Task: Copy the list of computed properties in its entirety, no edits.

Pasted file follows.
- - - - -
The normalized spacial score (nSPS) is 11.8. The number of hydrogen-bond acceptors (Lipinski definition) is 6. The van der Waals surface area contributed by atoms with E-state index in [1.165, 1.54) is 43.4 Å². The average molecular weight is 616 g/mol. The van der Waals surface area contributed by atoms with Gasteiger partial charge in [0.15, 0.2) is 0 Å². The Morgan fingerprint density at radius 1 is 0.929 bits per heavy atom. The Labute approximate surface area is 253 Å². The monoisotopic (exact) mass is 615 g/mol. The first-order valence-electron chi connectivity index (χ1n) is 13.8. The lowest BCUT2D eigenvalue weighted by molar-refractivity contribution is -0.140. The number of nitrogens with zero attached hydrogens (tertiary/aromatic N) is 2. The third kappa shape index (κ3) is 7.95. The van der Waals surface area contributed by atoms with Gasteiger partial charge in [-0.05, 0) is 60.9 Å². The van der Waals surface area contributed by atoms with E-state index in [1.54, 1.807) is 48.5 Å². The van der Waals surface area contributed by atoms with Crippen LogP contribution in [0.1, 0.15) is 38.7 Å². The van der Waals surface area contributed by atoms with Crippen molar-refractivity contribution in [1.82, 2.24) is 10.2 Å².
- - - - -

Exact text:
The normalized spacial score (nSPS) is 11.8. The number of hydrogen-bond acceptors (Lipinski definition) is 6. The van der Waals surface area contributed by atoms with E-state index in [1.165, 1.54) is 43.4 Å². The average molecular weight is 616 g/mol. The van der Waals surface area contributed by atoms with Gasteiger partial charge in [0.15, 0.2) is 0 Å². The Morgan fingerprint density at radius 1 is 0.929 bits per heavy atom. The Labute approximate surface area is 253 Å². The monoisotopic (exact) mass is 615 g/mol. The first-order valence-electron chi connectivity index (χ1n) is 13.8. The lowest BCUT2D eigenvalue weighted by molar-refractivity contribution is -0.140. The number of nitrogens with zero attached hydrogens (tertiary/aromatic N) is 2. The third kappa shape index (κ3) is 7.95. The van der Waals surface area contributed by atoms with Gasteiger partial charge in [-0.05, 0) is 60.9 Å². The van der Waals surface area contributed by atoms with E-state index in [1.54, 1.807) is 48.5 Å². The van der Waals surface area contributed by atoms with Crippen LogP contribution in [0.1, 0.15) is 38.7 Å². The van der Waals surface area contributed by atoms with Crippen molar-refractivity contribution in [1.82, 2.24) is 10.2 Å².